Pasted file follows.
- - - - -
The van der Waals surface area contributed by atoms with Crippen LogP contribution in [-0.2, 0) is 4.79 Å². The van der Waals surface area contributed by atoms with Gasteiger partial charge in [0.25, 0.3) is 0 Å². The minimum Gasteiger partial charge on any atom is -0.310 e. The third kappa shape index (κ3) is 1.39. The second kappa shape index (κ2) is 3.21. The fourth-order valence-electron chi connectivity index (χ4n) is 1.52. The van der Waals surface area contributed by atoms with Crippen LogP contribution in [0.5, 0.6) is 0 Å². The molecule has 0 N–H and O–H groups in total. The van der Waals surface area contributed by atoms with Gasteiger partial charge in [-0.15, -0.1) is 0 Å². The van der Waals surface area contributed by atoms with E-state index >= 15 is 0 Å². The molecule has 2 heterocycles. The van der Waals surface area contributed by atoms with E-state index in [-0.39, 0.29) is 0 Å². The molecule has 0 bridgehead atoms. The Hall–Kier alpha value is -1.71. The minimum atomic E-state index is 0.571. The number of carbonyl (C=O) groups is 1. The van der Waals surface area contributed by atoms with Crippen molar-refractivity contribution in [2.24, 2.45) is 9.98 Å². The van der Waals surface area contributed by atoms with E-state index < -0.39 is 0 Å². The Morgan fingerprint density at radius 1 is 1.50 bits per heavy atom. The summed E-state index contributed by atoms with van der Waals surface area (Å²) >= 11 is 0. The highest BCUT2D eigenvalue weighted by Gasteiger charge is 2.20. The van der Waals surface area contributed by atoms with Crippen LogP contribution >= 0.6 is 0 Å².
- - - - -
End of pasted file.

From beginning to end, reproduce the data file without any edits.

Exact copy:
The van der Waals surface area contributed by atoms with Crippen LogP contribution in [-0.2, 0) is 4.79 Å². The van der Waals surface area contributed by atoms with Gasteiger partial charge in [0.25, 0.3) is 0 Å². The minimum Gasteiger partial charge on any atom is -0.310 e. The third kappa shape index (κ3) is 1.39. The second kappa shape index (κ2) is 3.21. The fourth-order valence-electron chi connectivity index (χ4n) is 1.52. The van der Waals surface area contributed by atoms with Crippen LogP contribution in [0.5, 0.6) is 0 Å². The molecule has 0 N–H and O–H groups in total. The van der Waals surface area contributed by atoms with Gasteiger partial charge in [-0.15, -0.1) is 0 Å². The van der Waals surface area contributed by atoms with E-state index >= 15 is 0 Å². The molecule has 2 heterocycles. The van der Waals surface area contributed by atoms with E-state index in [-0.39, 0.29) is 0 Å². The molecule has 0 bridgehead atoms. The Hall–Kier alpha value is -1.71. The minimum atomic E-state index is 0.571. The number of carbonyl (C=O) groups is 1. The van der Waals surface area contributed by atoms with Crippen molar-refractivity contribution in [2.24, 2.45) is 9.98 Å². The van der Waals surface area contributed by atoms with E-state index < -0.39 is 0 Å². The Morgan fingerprint density at radius 1 is 1.50 bits per heavy atom. The summed E-state index contributed by atoms with van der Waals surface area (Å²) >= 11 is 0. The highest BCUT2D eigenvalue weighted by Gasteiger charge is 2.20. The van der Waals surface area contributed by atoms with Crippen LogP contribution >= 0.6 is 0 Å².